I read Rabbi Schonfeld's recent article in the QJL with great interest. I also have 'tai ness' (complaints) about our community albeit from a political realm regarding a lack of participation in the political process.
I sincerely believe that there is a crisis in these modern days of the Orthodox community. I think one faction - the modern one, is falling into the pattern of Americanism with a priority towards consumerism, vacationing and perhaps an overly competitive view towards education and professional achievement and therefore not developing a kesher (bond) towards the overall community and its needs. I think the Chareidi world is similarly preoccupied with stressing Gemarah scholarship and not enough time is committed towards Jewish history and the study of our Galus.
With respect to young people not feeling committed to community - this is a lack of Hakaras Hatov. This can be taught by both parents and yeshivahs by stressing to children the importance and relevance of the environment which houses our community. Government, non profits and civic associations as well as the efforts of the private sector all contribute toward the development of a successful community, our religious institutions and the prosperity and happiness of families.
In my opinion, even the study of mussar is too often turned into an intellectual exercise as opposed to one where our G-d given emotional reservoir is triggered. I think real life scenarios should be illustrated by Rabbis and Rebbeim in discussing conflicts that arise between family members, marriage partners, business associates or between students in school. We're not paying enough attention to truly develop an internalized and working knowledge of mussar and midos.
I am also shocked at the level of scandals of Rabbis profiled in the paper these days. Indeed, when was it heard of to read about such a prevalence of molestation of young children from 'trusted' Rebbeim or leaders in the frum community? We hear too often of financial crimes such as embezzlement/money laundering in relation to non profits. Recently we heard of a scheme with financial gain, to terrorize husbands who refuse to give a get.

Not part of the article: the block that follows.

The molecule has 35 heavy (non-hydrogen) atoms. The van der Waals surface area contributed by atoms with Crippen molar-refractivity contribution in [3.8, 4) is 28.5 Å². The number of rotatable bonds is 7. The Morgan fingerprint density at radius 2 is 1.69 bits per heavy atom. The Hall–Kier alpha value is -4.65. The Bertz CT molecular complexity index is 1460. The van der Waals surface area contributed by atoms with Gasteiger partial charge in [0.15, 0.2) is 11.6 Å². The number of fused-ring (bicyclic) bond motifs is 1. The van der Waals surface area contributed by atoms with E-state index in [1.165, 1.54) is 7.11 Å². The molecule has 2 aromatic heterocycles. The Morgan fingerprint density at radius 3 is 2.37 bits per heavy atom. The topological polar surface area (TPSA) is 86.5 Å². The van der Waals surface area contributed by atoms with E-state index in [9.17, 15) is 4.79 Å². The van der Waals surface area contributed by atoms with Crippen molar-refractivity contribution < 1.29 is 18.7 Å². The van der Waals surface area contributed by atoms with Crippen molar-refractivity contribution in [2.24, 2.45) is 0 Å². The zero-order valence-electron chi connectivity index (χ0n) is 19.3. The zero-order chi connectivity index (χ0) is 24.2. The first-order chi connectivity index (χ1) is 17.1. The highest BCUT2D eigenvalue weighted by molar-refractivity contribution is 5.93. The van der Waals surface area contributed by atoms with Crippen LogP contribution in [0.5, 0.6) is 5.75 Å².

The problem that Rabbi Schonfeld points to of Agunahs is indeed very troublesome. Women are the pillar of family life and for any woman to be treated abusively with respect to obtaining a get is absolutely shameful. Besides any halachic fixes that can be enforced, it should be at the peril of any husband to withhold a get through shaming of him by the community. The dignity of women in our culture could be even more emphasized than it is today, that the practice of withholding a get in a divorce case would be practically unheard of.
What Rabbi Schonfeld said about the cohesiveness of the family unit is essential. Parents need to raise children with love and lots of attention and as he so aptly put it, with 'storytelling' in the home, because this is after all, besides role modeling how parents communicate their values to their children. Children should not be raised as trophy machines for parents such as they often do in Japan. I do not have children of my own but I took a great interest with respect to the needs of young nephews or nieces who wanted my attention or advice. I always wanted to be a part of their lives as I am with my siblings as well.
Rabbinic leadership should try to coalesce to whatever extent possible to see that our true and dear values that have sustained us over thousands of years should again govern the spiritual health of our people. I thought the Rabbi's article was visionary for modern day Jewry and the question is how our leadership can build the structure to prioritize a renewed commitment to our sacred and religious values to prevail in our modern times. Rabbi Schonfeld, we need you and likeminded leaders who have a broad perspective society and modern day Jewry to come together to trail blaze a path of vitality and integrity to attract and sustain a following to Torah ideals.
In general as well, Judaism should not be practiced in a bubble as it was in Eastern Europe. It is high time
that the frum community join the modern world with respect to political participation and not just react once a problem has already exploded in our faces. We can not wake up to the need of safety of our neighborhood once a pattern of crime already exists. It is too late then because people will already be hurt. We are too bright a people to be so passive. Insularity has not been a friend to the Jewish people over the years through our Galus.
There is a fine line between not blending in with non Jews so as to preserve our Torah way of life - and being withdrawn from society which only leads to negative consequences. There is and will always be a need for strict Torah scholars to lead us in Torah law and Haskafah (philosophy) but there will also always be a need for Rabbinic leaders to guide us in a sociological sense to attain a healthy and vibrant role in an ever changing world. In my humble opinion, there is a great need in our time of big-picture leadership and we need more Rabbinic minds asking the questions that Rabbi Schonfeld has raised in his article.